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Popcorn Time makes piracy so easy, you might not realize it’s illegal

Update by Caleb Denison 3-14-2014 – After making headlines for a couple days, Popcorn Time’s creators have taken the site down. According to ARS Technica, even though the creators maintain they were within their legal rights, the site stirred up enough noise to convince them to take it down, quoting one of the creators as saying, “our experiment has put us at the doors of endless debates about piracy and copyright, legal threats and the shady machinery that makes us feel in danger for doing what we love. And that’s not a battle we want a place in.”

The more you try to explain the world of torrents to your less tech-savvy friends, the more convoluted and unexplainable the subject becomes. Between seeds, leeches, and upload ratios, it’s a hole that keeps getting deeper. It’s usually best to keep it simple with something like, “It’s basically like downloading a movie file … from 20 people at once.”  

But now those long-winded explanations and drawn-out instruction sheets are no longer necessary. Today, all one needs to avail themselves of torrented media is Popcorn Time.

Popcorn Time sprung up on the Internet about a month ago, but recent coverage by TorrentFreak has placed it under the spotlight. Now the site is starting to see some healthy traffic and word of mouth advertising. Currently under development for eventual Windows, Mac OSX and Linux releases, Popcorn Time is a handy tool for seasoned film (torrent) buffs and novice cinephiles alike. After an easy software installation, one can quickly browse through a library of new and still-in-theaters films and pick one to watch in 720p or 1080p HD resolution (it’s not all brand new or in-theaters stuff; we came across films as old as 1945’s Notorious and 1951’s Strangers on a Train).

As a quick quality test, we downloaded the software and booted up the recently-released Thor: The Dark World. Surprisingly, within 10 minutes of dialing in the Popcorn Time URL and downloading the needed software, we already had a 1080p copy of the film running beautifully (considering the quickness with which the program operates), with much of the film on the way to being entirely buffered. The movie had an impressive array of eight available subtitle language options.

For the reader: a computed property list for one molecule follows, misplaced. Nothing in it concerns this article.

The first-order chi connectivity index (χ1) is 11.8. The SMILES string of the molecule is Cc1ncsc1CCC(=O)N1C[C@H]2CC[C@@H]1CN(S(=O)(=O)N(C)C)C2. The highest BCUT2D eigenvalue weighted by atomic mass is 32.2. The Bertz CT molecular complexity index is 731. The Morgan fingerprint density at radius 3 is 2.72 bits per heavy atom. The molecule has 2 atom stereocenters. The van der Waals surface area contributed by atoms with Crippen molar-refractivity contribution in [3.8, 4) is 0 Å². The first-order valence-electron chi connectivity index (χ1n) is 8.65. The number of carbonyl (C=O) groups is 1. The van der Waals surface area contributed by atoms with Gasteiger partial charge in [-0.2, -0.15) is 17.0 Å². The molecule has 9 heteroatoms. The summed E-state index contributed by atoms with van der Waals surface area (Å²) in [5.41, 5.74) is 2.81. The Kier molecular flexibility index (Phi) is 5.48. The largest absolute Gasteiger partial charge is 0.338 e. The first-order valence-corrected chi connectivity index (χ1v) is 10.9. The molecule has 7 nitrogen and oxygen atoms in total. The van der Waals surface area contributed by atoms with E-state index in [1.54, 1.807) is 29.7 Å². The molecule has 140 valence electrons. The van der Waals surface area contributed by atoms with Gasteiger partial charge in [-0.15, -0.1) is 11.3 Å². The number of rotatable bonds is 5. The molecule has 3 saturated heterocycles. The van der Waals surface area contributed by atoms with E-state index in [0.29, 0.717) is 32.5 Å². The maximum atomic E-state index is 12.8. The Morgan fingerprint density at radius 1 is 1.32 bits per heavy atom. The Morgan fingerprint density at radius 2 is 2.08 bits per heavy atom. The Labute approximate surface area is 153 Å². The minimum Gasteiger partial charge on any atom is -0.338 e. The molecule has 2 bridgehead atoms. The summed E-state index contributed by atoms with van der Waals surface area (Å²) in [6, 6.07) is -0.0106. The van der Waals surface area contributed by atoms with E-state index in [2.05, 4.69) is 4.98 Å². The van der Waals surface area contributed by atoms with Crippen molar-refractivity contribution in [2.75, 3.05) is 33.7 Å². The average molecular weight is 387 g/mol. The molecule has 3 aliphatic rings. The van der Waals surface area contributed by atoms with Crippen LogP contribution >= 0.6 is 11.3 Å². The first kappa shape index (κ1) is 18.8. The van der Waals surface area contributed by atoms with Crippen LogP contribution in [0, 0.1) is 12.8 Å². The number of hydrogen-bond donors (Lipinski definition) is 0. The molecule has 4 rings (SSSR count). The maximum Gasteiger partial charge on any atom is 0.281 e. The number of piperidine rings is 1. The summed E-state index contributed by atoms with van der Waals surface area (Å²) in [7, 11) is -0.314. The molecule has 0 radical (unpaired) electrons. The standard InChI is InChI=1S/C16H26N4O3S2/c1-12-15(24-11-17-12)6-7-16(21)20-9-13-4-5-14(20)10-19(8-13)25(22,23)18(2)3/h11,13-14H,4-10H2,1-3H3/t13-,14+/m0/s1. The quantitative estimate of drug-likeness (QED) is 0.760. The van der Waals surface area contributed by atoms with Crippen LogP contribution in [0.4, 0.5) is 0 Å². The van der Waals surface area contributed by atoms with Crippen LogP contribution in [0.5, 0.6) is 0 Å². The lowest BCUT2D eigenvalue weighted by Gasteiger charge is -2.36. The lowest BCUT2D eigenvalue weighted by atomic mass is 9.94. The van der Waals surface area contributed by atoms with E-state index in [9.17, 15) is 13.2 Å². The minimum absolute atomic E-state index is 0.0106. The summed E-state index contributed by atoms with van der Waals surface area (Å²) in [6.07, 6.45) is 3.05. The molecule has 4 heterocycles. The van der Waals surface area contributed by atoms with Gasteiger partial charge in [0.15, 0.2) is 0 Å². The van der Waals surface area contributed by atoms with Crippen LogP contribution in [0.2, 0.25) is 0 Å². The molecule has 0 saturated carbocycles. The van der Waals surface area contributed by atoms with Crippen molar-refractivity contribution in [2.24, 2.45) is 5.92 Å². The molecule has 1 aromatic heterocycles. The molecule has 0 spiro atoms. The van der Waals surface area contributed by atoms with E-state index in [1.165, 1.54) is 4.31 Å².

The interface is extremely straightforward, with a Netflix instant queue-style quilt of film cover art popping up upon startup. The only other visual aspect is along the left-hand side — a fairly comprehensive genre list with categories ranging from Animation and Biography to Film-Noir and Fantasy, and a search field. You can probably expect some additions to the interface as the Beta train pushes further along.

Popcorn Time Software Thor Playing
Image used with permission by copyright holder

In an interview with TorrentFreak, Argentina-based developer Sebastian explained that the app runs on very simple technology — it’s artfully centered upon a group of APIs, “one for torrents, another for the movie info, and another for the poster, [as well as] an API for the subtitles.” All of this API collaboration is via GitHub, making the end-product entirely automated with no hosting necessary. All Popcorn Time does is “take existing information and put it together,” according to Sebastian.

Sound’s great, right? Here’s the catch: While torrenting itself is not illegal, downloading and/or distributing copyrighted material is. The problem here is that Popcorn Time looks a lot like Netflix,  a popular and legal streaming service. It’s conceivable that users could go unaware that what they’re doing is against the law. And although law enforcement officials have been lax about pursuing even heavy downloaders, they have been known to go after those that upload considerable quantities of copyrighted media. And according to Popcorn Time’s FAQ, you do indeed seed (upload) parts of the movie while you watch.

Popcorn Time does state that “your movies will stay buried in a secret folder somewhere in your drive until you restart your computer. Then it will be gone for good.” This does seem like a pretty clever cover-your-tracks feature, but there will still be a significant breadcrumb trail left behind each time you watch a movie. Even though all the high-tech stuff is happening behind the scenes, you’re still torrenting.

All of the torrents come from YIFY Torrents, a non-private version of invite-only videophile film torrent sites such as PassThePopcorn. So: not only is Popcorn Time, at least for now, very illegal in the eyes of the RIAA and other industry watchdogs, it’s also not as secure in terms of user data encryption and privacy as a peer-to-peer network. Potential users would do well to keep all of this in mind before engaging in what, on the surface, looks just like Netflix streaming.

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Alex Tretbar
Former Digital Trends Contributor
Alex Tretbar, audio/video intern, is a writer, editor, musician, gamer and sci-fi nerd raised on EverQuest and Magic: The…
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